States lead the way on immigration reform

FLAGLast week the Governor of New Jersey, Chris Christie, staged a ceremonial bill signing in order to highlight the discount in-state college tuition scheme that has recently been enacted to help eligible undocumented immigrants.  There are now 16 states that have similar DREAM Act laws that are aimed at providing undocumented youth with educational assistance.

Although immigrant rights groups will maintain their campaign for immigration reform at a federal level, “2014 is going to be a year with lots of movement at the state level,” according to Washington-based United We Dream director Cristina Jimenez, which has member groups in as many as 25 states including Pennsylvania and New Jersey.  “The trend you are seeing here is to advance undocumented immigrants’ rights by building momentum at the state level,” she says.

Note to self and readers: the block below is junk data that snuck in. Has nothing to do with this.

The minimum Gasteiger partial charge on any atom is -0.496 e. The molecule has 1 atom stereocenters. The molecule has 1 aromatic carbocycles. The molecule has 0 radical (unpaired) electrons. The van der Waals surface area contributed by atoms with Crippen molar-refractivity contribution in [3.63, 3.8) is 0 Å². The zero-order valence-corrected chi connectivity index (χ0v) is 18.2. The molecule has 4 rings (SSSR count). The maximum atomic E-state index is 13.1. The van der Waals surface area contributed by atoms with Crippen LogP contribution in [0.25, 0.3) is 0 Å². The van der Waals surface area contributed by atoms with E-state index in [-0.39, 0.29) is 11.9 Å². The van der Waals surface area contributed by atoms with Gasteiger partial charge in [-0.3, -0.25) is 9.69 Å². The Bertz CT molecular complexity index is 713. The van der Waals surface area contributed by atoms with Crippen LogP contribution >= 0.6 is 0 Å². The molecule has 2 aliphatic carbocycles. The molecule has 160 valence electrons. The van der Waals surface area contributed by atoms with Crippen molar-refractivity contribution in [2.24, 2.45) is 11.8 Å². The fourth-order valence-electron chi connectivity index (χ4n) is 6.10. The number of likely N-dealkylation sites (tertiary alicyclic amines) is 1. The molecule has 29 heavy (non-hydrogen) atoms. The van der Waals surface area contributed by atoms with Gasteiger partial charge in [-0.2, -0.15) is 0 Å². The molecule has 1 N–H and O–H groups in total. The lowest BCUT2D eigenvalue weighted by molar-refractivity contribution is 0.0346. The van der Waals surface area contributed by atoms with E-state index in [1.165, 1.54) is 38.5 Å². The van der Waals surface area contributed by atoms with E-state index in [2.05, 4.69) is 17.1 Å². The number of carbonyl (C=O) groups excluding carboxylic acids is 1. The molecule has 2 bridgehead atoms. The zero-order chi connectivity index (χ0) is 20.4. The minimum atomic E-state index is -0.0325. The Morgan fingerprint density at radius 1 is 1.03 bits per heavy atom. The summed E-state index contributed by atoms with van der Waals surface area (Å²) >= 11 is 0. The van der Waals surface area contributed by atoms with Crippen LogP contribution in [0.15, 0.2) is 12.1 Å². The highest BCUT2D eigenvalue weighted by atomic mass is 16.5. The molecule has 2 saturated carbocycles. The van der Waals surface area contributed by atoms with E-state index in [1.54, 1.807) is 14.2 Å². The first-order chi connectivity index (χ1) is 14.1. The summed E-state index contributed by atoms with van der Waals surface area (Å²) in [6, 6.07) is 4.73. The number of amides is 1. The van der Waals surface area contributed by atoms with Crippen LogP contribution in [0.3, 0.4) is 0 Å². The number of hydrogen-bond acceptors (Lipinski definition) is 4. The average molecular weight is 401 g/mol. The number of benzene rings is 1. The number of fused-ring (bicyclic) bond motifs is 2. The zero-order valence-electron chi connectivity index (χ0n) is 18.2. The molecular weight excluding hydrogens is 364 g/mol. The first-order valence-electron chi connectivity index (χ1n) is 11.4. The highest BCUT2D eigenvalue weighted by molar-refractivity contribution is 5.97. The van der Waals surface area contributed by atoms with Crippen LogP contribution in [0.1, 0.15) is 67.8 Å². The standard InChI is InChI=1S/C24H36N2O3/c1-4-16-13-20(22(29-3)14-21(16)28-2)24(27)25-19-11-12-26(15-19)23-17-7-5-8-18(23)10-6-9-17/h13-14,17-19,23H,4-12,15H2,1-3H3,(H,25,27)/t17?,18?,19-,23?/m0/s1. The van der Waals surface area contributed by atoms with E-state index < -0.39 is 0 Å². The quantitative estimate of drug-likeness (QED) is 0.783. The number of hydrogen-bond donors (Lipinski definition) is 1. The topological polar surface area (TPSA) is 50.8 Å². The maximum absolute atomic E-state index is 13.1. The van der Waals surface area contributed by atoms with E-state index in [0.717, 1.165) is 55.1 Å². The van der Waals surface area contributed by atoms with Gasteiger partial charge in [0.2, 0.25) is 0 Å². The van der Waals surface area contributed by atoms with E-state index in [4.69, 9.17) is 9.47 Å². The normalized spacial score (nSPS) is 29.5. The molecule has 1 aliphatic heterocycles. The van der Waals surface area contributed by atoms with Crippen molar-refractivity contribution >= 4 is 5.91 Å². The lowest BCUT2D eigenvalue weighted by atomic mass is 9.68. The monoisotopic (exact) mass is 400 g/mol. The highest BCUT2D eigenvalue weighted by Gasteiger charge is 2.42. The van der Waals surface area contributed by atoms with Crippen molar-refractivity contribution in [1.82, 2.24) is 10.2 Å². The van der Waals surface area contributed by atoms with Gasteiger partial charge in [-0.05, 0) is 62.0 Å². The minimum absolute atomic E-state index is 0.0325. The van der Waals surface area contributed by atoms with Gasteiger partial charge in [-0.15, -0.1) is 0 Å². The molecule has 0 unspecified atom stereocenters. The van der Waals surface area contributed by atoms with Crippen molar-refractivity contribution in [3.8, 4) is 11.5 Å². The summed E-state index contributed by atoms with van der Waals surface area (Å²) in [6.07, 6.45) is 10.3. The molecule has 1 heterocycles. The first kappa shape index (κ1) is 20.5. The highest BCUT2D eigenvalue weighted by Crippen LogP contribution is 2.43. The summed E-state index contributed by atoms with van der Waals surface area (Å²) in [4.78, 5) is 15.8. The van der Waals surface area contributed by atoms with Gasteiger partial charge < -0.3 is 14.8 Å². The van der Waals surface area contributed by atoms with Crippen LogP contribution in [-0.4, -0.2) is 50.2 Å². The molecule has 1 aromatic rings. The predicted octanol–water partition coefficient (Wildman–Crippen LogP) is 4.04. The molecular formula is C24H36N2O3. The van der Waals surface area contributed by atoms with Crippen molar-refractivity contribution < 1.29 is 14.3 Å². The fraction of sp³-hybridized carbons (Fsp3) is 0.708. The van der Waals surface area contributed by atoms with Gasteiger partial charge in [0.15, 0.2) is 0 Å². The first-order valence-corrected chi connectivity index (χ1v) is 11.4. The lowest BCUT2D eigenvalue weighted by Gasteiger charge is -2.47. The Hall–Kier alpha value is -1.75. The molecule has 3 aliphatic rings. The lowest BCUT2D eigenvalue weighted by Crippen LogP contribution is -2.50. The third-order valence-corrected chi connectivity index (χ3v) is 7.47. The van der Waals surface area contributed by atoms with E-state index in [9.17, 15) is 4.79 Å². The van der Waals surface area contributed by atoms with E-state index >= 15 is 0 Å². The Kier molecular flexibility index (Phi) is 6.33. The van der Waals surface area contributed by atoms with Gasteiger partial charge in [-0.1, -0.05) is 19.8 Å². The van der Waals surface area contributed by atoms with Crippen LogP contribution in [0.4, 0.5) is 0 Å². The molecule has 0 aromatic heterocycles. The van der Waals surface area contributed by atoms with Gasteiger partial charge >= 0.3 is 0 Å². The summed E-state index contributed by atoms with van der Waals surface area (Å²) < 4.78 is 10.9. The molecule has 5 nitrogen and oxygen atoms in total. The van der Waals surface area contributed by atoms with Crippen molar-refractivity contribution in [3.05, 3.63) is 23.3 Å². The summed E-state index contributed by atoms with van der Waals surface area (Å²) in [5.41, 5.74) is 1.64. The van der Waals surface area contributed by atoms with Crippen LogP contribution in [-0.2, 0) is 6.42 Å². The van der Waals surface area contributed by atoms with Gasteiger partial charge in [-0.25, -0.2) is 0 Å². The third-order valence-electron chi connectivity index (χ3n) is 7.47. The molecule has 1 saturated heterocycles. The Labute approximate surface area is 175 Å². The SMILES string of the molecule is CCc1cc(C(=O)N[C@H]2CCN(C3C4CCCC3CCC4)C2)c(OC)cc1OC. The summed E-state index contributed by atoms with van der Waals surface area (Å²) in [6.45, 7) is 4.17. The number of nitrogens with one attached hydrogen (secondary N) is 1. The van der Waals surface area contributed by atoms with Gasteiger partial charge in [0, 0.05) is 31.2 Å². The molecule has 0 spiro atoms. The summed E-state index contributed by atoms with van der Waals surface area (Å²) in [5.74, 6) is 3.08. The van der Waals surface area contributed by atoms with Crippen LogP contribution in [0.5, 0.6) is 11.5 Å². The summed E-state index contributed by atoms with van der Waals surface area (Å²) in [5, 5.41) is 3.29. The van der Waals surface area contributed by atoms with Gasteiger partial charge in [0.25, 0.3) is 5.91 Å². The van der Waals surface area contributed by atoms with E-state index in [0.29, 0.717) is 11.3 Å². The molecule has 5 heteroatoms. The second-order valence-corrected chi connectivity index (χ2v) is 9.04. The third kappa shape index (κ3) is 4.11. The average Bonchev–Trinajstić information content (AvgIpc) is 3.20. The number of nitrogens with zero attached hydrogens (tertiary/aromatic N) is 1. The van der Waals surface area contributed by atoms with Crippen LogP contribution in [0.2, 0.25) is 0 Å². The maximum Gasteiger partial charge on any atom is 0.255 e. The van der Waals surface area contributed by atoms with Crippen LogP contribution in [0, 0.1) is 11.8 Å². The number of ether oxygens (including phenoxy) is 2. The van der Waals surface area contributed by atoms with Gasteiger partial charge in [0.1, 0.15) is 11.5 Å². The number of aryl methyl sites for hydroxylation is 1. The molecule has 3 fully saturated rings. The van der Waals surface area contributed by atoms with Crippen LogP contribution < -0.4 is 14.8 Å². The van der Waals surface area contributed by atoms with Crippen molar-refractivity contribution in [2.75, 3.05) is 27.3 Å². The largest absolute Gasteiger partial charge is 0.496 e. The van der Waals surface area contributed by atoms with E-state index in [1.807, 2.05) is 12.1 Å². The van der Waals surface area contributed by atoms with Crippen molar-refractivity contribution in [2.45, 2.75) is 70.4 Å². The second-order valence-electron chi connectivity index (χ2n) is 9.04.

The founder of undocumented immigrants advocacy group America’s Voice, Frank Sharry, has been a veteran of immigration policy debates for two decades now and he says that the turnaround over the last couple of years has been a dramatic one, from Mitt Romney trying to win the Presidential election by advocating self-deportation, to Christie using the DREAM Act to try to improve his appeal as a candidate for the Republican Party.

The objective of the DREAM Act is to offer a pathway to legal status for around 2.1 million undocumented college-age youths in the United States.  Around 850 undocumented youths graduate from schools in Pennsylvania every year, according to The Pennsylvania Immigration and Citizenship Coalition, “only to realize that their diplomas do not ensure access to higher education.”